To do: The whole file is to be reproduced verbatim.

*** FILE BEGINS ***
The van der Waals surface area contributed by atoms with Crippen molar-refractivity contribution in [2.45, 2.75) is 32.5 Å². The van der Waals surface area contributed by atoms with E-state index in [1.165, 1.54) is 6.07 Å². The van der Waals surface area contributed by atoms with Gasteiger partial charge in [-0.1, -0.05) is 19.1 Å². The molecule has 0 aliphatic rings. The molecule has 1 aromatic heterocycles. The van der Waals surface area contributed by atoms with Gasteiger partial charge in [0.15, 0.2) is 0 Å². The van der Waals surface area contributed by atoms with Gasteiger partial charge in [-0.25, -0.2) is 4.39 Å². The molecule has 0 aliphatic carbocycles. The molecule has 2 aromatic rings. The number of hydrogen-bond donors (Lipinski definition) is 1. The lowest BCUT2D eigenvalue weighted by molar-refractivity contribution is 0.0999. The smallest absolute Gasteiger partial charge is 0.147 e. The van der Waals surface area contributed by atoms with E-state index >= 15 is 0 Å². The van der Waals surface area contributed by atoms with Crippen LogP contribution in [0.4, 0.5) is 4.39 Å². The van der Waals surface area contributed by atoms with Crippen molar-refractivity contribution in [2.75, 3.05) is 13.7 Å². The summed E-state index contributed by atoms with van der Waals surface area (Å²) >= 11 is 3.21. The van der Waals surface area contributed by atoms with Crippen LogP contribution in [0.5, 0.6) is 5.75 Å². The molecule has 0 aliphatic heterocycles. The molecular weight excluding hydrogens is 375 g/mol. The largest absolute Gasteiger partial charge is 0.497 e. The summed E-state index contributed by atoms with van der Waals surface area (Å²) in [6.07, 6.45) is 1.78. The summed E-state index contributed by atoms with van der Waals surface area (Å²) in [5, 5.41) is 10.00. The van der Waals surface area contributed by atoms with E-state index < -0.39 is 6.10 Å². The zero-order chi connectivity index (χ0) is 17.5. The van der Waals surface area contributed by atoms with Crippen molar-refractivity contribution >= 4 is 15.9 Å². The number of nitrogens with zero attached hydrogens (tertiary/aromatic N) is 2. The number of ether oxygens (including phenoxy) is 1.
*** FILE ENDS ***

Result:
The van der Waals surface area contributed by atoms with Crippen molar-refractivity contribution in [2.45, 2.75) is 32.5 Å². The van der Waals surface area contributed by atoms with E-state index in [1.165, 1.54) is 6.07 Å². The van der Waals surface area contributed by atoms with Gasteiger partial charge in [-0.1, -0.05) is 19.1 Å². The molecule has 0 aliphatic rings. The molecule has 1 aromatic heterocycles. The van der Waals surface area contributed by atoms with Gasteiger partial charge in [0.15, 0.2) is 0 Å². The van der Waals surface area contributed by atoms with Gasteiger partial charge in [-0.25, -0.2) is 4.39 Å². The molecule has 0 aliphatic carbocycles. The molecule has 2 aromatic rings. The number of hydrogen-bond donors (Lipinski definition) is 1. The lowest BCUT2D eigenvalue weighted by molar-refractivity contribution is 0.0999. The smallest absolute Gasteiger partial charge is 0.147 e. The van der Waals surface area contributed by atoms with E-state index >= 15 is 0 Å². The van der Waals surface area contributed by atoms with Crippen LogP contribution in [0.4, 0.5) is 4.39 Å². The van der Waals surface area contributed by atoms with Crippen molar-refractivity contribution in [2.75, 3.05) is 13.7 Å². The summed E-state index contributed by atoms with van der Waals surface area (Å²) >= 11 is 3.21. The van der Waals surface area contributed by atoms with Crippen LogP contribution in [0.5, 0.6) is 5.75 Å². The molecule has 0 aliphatic heterocycles. The molecular weight excluding hydrogens is 375 g/mol. The largest absolute Gasteiger partial charge is 0.497 e. The summed E-state index contributed by atoms with van der Waals surface area (Å²) in [6.07, 6.45) is 1.78. The summed E-state index contributed by atoms with van der Waals surface area (Å²) in [5, 5.41) is 10.00. The van der Waals surface area contributed by atoms with E-state index < -0.39 is 6.10 Å². The zero-order chi connectivity index (χ0) is 17.5. The van der Waals surface area contributed by atoms with Crippen molar-refractivity contribution >= 4 is 15.9 Å². The number of nitrogens with zero attached hydrogens (tertiary/aromatic N) is 2. The number of ether oxygens (including phenoxy) is 1.